Allen was a classmate of Gates at Lakeside School in Seattle, and together they honed their programming skills late at night at the University of Washington, famously getting kicked out of the computer lab. They founded their first company, Traf-O-Data, as teenagers. Allen, inspired by a Popular Electronics magazine featuring an early Altair minicomputer, convinced Gates to drop out of Harvard to form what became one of the world’s most successful companies.

As described in his 2011 autobiography, “Idea Man,” Allen went from a kid who couldn’t pay his $50 hotel bill in Albuquerque to a billionaire exploring the far reaches of the world, putting money into his biggest passions, and jamming with the likes of Mick Jagger and Bono on one of his three yachts.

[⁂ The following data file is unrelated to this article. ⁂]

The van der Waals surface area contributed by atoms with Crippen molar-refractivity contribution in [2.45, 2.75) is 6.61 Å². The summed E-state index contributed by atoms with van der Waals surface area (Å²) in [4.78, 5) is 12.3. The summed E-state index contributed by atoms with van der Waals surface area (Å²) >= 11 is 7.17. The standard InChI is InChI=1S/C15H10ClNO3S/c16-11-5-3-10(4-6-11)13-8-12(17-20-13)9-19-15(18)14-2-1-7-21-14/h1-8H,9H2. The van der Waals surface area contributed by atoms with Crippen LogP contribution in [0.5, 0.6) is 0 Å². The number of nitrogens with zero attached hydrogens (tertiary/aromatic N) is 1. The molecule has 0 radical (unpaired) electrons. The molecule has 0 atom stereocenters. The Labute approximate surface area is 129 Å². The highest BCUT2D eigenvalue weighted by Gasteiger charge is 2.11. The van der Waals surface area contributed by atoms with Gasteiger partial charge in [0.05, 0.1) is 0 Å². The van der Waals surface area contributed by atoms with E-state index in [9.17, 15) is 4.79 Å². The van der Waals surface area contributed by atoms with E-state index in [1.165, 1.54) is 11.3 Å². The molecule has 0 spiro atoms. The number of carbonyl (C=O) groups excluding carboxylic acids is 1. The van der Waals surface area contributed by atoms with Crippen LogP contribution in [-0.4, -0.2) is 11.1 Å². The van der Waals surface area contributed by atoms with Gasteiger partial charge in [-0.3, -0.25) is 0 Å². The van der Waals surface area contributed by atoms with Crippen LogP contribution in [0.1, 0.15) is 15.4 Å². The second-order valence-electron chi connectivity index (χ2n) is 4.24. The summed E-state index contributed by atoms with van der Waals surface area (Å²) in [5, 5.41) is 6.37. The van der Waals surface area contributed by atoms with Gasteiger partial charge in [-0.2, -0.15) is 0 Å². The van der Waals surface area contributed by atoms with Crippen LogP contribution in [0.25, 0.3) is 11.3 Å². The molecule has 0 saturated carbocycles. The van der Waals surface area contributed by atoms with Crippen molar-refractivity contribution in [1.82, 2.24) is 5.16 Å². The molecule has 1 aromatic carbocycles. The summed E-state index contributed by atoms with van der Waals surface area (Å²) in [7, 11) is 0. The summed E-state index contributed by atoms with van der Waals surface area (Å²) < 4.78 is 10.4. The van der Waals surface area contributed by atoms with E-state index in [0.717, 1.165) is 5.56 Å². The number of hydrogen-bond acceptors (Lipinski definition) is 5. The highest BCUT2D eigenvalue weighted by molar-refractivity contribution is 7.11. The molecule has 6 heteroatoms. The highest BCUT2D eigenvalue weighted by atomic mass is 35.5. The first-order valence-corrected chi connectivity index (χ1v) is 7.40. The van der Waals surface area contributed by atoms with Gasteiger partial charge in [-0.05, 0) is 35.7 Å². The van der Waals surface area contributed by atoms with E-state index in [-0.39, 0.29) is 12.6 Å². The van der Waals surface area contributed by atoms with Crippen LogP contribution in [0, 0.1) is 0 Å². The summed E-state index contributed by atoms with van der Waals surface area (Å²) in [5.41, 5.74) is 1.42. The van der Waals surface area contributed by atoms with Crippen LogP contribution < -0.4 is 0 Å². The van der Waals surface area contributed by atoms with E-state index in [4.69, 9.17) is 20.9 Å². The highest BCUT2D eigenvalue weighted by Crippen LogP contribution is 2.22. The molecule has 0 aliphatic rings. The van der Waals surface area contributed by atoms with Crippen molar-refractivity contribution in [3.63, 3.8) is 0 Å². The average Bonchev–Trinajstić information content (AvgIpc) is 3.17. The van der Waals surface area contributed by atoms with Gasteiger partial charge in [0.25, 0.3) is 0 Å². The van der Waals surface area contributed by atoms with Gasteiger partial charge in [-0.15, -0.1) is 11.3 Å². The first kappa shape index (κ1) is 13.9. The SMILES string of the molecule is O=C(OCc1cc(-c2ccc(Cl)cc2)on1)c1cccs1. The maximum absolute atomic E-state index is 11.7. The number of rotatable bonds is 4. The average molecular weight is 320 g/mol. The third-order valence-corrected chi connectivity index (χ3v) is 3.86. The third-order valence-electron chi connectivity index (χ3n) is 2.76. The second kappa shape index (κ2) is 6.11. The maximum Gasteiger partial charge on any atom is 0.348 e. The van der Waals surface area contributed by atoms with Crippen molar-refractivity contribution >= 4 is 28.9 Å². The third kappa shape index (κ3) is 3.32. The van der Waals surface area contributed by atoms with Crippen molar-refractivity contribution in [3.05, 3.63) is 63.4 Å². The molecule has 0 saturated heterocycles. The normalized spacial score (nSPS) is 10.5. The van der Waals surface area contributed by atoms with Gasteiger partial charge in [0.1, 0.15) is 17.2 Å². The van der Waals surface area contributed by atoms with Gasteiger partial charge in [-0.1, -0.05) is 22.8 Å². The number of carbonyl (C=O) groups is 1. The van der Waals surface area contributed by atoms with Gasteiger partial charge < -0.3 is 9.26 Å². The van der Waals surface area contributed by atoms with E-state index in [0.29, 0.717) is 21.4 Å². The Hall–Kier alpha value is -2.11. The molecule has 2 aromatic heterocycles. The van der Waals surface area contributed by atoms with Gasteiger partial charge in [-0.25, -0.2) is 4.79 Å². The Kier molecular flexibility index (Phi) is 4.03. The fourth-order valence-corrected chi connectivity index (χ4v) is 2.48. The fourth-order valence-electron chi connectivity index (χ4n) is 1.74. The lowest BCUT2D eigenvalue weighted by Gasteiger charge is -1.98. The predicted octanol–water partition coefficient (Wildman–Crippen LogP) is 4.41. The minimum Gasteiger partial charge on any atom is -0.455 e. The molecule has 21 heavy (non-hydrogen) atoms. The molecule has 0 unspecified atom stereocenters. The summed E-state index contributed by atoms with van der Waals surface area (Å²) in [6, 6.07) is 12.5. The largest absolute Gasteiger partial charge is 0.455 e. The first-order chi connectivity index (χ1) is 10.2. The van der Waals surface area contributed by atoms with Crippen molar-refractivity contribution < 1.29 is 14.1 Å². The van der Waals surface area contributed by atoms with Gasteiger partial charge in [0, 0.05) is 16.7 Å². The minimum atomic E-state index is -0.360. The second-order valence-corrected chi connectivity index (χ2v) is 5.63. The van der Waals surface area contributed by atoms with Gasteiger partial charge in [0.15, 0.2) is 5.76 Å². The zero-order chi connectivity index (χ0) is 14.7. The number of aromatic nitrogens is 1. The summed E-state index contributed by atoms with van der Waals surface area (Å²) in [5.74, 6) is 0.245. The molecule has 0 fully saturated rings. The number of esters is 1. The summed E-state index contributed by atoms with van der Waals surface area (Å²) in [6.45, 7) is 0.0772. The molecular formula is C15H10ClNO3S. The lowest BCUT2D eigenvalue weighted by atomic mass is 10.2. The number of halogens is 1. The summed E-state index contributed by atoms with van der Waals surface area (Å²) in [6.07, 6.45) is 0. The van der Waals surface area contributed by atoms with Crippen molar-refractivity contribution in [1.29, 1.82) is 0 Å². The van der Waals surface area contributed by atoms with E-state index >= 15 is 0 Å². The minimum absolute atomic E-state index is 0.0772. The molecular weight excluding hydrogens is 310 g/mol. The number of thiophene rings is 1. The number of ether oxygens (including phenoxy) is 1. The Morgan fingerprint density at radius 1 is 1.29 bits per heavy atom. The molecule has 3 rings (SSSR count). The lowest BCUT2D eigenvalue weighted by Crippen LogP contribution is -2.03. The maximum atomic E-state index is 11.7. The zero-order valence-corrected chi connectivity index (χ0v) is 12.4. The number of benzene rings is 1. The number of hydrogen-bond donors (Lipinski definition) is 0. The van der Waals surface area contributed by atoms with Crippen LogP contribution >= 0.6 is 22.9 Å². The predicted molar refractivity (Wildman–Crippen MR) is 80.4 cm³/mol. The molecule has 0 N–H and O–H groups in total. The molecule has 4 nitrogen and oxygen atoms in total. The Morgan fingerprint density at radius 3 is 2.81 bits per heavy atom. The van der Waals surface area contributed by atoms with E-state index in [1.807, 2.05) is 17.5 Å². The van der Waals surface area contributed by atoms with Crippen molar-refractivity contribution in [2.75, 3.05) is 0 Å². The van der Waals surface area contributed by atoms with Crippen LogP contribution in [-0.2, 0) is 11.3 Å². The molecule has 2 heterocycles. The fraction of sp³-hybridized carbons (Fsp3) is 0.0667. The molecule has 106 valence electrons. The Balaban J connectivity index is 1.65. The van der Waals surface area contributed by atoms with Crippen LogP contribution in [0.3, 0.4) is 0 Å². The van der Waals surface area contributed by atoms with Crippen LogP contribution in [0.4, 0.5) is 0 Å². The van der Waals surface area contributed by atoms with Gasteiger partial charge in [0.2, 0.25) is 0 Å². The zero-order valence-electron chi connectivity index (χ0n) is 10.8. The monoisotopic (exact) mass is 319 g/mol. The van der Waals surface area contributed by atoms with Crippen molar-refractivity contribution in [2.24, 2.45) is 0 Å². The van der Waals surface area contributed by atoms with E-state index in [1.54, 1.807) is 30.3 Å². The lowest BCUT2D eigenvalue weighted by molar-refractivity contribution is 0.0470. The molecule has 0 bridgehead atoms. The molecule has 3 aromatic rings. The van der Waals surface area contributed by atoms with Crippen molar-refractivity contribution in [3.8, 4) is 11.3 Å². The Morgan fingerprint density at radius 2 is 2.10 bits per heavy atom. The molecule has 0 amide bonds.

Microsoft CEO Satya Nadella said in a statement, “Paul Allen’s contributions to our company, our industry and to our community are indispensable. As co-founder of Microsoft, in his own quiet and persistent way, he created magical products, experiences and institutions, and in doing so, he changed the world. I have learned so much from him – his inquisitiveness, curiosity and push for high standards is something that will continue to inspire me and all of us at Microsoft. Our hearts are with Paul’s family and loved ones. Rest in peace.”

Former Microsoft CEO Steve Ballmer, who worked with Allen in the company’s formative years, remembered him as “a truly wonderful, bright and inspiring person – and a great friend.”